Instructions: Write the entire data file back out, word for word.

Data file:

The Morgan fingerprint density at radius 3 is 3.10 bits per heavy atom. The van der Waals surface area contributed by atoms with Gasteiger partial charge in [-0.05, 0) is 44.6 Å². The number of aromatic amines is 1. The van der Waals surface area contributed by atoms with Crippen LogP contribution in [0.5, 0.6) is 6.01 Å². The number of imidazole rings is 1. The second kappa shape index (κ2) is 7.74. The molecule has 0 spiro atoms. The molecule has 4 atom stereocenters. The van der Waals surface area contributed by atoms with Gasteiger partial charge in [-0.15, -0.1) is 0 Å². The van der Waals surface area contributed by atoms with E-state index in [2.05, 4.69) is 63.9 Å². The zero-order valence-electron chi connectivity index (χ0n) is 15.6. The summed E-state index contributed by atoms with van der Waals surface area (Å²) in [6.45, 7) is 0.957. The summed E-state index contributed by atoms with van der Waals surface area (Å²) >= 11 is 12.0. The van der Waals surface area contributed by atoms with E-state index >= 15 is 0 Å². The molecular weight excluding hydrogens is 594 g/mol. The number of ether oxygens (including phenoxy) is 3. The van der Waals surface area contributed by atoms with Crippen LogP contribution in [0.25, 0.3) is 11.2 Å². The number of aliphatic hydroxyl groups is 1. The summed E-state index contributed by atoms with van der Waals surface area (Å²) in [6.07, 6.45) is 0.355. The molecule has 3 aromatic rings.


The Morgan fingerprint density at radius 3 is 3.10 bits per heavy atom. The van der Waals surface area contributed by atoms with Gasteiger partial charge in [-0.05, 0) is 44.6 Å². The number of aromatic amines is 1. The van der Waals surface area contributed by atoms with Crippen LogP contribution in [0.5, 0.6) is 6.01 Å². The number of imidazole rings is 1. The second kappa shape index (κ2) is 7.74. The molecule has 0 spiro atoms. The molecule has 4 atom stereocenters. The van der Waals surface area contributed by atoms with Gasteiger partial charge in [-0.15, -0.1) is 0 Å². The van der Waals surface area contributed by atoms with E-state index in [2.05, 4.69) is 63.9 Å². The zero-order valence-electron chi connectivity index (χ0n) is 15.6. The summed E-state index contributed by atoms with van der Waals surface area (Å²) in [6.45, 7) is 0.957. The summed E-state index contributed by atoms with van der Waals surface area (Å²) >= 11 is 12.0. The van der Waals surface area contributed by atoms with E-state index >= 15 is 0 Å². The molecular weight excluding hydrogens is 594 g/mol. The number of ether oxygens (including phenoxy) is 3. The van der Waals surface area contributed by atoms with Crippen LogP contribution in [0.25, 0.3) is 11.2 Å². The number of aliphatic hydroxyl groups is 1. The summed E-state index contributed by atoms with van der Waals surface area (Å²) in [6.07, 6.45) is 0.355. The molecule has 3 aromatic rings.